Rescuers Locate Afghan Plane Crash AreaAfghan and NATO rescuers on Tuesday located the area where an Afghan passenger plane crashed with 43 people on board, including three Britons and an American, an official said in Salang. More than 24 hours
Afghan and NATO rescuers on Tuesday located the area where an Afghan passenger plane crashed with 43 people on board, including three Britons and an American, an official said in Salang.
More than 24 hours after the plane lost radio contact over the treacherous Hindu Kush mountains, the prospect of finding survivors appeared slim as anguished relatives gathered at the foot of the mountain-pass near Salang.
The ageing Pamir Airways Antonov 24 turboprop plane was en route from the northern province of Kunduz to Kabul when it came down in bad weather, although officials said it was too early to rule on the cause of the crash.
"We have managed to locate the crash area," Yalda Natiq, head of communications at the transport ministry, told AFP.
"It is in northern Salang but due to fog, bad weather and poor visibility the reconnaissance plane and helicopters now cannot pinpoint the wreckage," she added. The area is one of harsh mountain terrain.
Asked whether signals from the plane's black box had been picked up, Natiq said: "The systems show where the crash area is and helicopters are flying over the area to locate the wreckage now."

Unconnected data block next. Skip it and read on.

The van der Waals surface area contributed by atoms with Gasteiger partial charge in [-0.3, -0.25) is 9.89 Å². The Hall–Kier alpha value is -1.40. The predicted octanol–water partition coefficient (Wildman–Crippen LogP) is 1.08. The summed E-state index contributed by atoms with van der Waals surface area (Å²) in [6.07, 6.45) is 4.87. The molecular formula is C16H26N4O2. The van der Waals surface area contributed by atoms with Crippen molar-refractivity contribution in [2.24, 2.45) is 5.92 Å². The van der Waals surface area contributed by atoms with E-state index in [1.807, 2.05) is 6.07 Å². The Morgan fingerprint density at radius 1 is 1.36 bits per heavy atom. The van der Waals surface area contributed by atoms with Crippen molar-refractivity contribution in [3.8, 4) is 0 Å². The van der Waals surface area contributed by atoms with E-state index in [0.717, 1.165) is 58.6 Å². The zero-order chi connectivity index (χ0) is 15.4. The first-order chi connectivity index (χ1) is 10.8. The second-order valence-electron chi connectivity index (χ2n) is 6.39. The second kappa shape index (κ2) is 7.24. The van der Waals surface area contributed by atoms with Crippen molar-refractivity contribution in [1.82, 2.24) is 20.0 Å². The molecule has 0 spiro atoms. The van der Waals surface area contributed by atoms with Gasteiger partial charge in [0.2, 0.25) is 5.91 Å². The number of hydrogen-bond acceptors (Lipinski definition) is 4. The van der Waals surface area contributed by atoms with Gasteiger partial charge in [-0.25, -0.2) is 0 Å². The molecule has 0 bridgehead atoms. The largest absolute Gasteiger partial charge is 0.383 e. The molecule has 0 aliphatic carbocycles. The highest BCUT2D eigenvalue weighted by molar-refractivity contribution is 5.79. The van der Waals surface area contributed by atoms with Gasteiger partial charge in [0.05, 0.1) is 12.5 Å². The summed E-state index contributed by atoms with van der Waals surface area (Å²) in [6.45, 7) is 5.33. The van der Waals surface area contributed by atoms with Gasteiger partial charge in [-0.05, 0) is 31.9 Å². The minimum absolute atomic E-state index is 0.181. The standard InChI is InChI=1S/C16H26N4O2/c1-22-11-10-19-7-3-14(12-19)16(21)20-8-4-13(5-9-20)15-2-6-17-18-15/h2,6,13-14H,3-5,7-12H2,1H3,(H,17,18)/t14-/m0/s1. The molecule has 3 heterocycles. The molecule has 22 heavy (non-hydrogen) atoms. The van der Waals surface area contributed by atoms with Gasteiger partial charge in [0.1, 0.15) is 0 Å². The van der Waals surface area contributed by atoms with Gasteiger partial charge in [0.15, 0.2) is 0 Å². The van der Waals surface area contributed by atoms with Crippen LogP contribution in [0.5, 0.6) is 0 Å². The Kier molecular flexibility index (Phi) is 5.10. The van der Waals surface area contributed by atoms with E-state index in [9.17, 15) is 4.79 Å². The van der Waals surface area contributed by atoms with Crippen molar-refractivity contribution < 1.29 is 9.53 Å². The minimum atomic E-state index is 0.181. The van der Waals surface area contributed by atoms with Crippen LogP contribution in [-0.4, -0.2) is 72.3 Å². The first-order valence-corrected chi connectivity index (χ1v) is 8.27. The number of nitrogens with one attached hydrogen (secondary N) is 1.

On the ground, Afghan police and locals familiar with the area are climbing the mountain again for the second day to search for the wreckage.
President Hamid Karzai expressed grief over the crash.
"Cloud, fog, lightning and rain does not allow the search in some areas," he told reporters.
"We hope to be able to find the victims of this incident and hand them over to their families," he said.
Rescuers were forced to suspend the search operation in the snow-capped mountains overnight, owing to bad weather. Freezing temperatures would make conditions extremely difficult for any survivors.
A highway task force, responsible for clearing snow from the Salang mountain pass -- the main road from Kabul to northern Afghanistan -- reported hearing a blast at around the time the plane went missing, police said.
NATO's International Security Assistance Force (ISAF), fighting against the Taliban, dispatched a plane and two helicopters to the area, but also acknowledged that poor weather conditions hampered the search.
According to the passenger manifest of the plane seen by AFP, six of those on board were foreigners and the rest Afghans. The British embassy confirmed that three Britons were on the plane, and the US State Department that there was one American. (AFP)